Tags State Sen. Scott Wiener
Tag: state Sen. Scott Wiener
Racist and dangerous politics by the California Correctional Peace Officers Association (CCPOA), that target a Black elected lawmaker, draw disgust, condemnation and outrage from numerous entities and the people at large. The image of the “crosshairs” symbol placed over the lawmaker’s photograph and then posted on social media, represents an attack, as well as clear and present danger to the “target,” his family and our democracy by "peace" officers, who are sworn to protect.
State Sen. Scott Wiener’s re-election website recently posted a Green New Deal pledge, including a vow not to accept contributions over $200 from oil, gas and coal industry executives, lobbyists or PACs. However, according to filing reports with the California Secretary of State’s office, Wiener has accepted over $23,000 in campaign contributions above $200 from the fossil fuel industry, including corporations such as PG&E, Southern California Edison, Calpine Corp., and Sempra Energy. An independent expenditure supporting Scott Wiener has also accepted $170,000 in donations from fossil fuel corporations including Chevron, Southern California Edison and Sempra Energy.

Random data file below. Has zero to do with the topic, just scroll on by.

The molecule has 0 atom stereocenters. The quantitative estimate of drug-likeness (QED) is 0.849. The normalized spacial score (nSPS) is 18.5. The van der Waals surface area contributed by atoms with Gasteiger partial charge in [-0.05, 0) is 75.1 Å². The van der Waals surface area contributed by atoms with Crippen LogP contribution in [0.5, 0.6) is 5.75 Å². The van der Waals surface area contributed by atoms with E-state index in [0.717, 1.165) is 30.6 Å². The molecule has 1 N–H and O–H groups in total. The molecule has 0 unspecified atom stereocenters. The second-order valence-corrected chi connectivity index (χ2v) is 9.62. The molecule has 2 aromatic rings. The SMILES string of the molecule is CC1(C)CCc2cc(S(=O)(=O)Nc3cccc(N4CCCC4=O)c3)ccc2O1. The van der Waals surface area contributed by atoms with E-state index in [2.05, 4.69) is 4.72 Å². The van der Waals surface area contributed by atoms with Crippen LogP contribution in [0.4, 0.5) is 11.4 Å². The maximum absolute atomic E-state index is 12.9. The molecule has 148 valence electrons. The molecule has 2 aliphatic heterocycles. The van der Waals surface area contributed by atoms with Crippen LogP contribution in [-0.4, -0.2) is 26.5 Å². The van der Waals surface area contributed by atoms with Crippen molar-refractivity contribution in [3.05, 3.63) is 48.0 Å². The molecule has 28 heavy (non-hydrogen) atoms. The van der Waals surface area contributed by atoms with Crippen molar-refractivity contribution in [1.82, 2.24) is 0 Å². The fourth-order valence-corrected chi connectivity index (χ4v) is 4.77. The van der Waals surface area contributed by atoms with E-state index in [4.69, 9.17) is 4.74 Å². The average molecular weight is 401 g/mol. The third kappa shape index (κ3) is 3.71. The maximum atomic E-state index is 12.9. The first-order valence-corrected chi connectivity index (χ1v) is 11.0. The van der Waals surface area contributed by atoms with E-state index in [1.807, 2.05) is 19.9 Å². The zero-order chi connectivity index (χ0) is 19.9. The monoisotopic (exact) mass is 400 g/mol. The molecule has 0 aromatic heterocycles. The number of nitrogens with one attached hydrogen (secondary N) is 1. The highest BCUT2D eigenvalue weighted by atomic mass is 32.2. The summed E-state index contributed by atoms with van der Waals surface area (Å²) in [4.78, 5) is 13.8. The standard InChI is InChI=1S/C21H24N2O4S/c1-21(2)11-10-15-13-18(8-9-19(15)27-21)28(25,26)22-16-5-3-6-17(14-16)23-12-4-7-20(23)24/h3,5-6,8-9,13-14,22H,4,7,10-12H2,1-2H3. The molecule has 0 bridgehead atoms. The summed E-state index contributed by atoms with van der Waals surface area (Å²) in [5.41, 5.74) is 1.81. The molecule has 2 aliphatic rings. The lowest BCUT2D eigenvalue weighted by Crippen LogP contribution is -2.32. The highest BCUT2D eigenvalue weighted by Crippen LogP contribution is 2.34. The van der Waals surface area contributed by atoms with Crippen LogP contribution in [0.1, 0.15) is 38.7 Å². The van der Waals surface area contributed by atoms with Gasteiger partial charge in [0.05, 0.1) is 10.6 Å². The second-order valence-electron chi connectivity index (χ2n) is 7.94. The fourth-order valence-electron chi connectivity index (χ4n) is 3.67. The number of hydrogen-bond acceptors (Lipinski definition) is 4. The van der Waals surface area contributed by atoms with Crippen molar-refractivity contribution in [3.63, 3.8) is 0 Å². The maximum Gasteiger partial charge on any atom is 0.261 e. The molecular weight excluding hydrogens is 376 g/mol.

On Tuesday, Nov. 27, 2018, the second San Francisco Board of Supervisors audit hearing will be held on racial discrimination in City jobs. The public is urged to attend the press conference on the City Hall steps at 12:30 and the hearing in the Board Chambers beginning at 3 p.m. The first hearing on Sept. 19, 2018, brought literally hundreds of workers to the Supervisors’ Chambers and the overflow room. Dozens testified that they had faced numerous instances of racist discrimination and retaliation and even physical assaults by city managers.
On Oct. 26, the nonprofit Innovate Public Schools released a new report that reveals a deep conflict between San Francisco’s image as a bastion of progressivism and the reality playing out in its public schools. Concerned parents and community leaders gathered on the steps of City Hall for a press conference on the findings of “A Dream Deferred: How San Francisco schools leave behind the most vulnerable students.”
I went to San Francisco’s 2017 Dr. King Day celebration riding the same wave that hounded every other participant. As I suspected, a tragic election caused crowd levels to swell significantly compared to a year ago. I’d say at least three times the number of 2016 attendees walked in this year’s march. One ugly cloud loomed: the transfer of federal powers – which finally did arrive four days later – had crept oh so dreadfully near.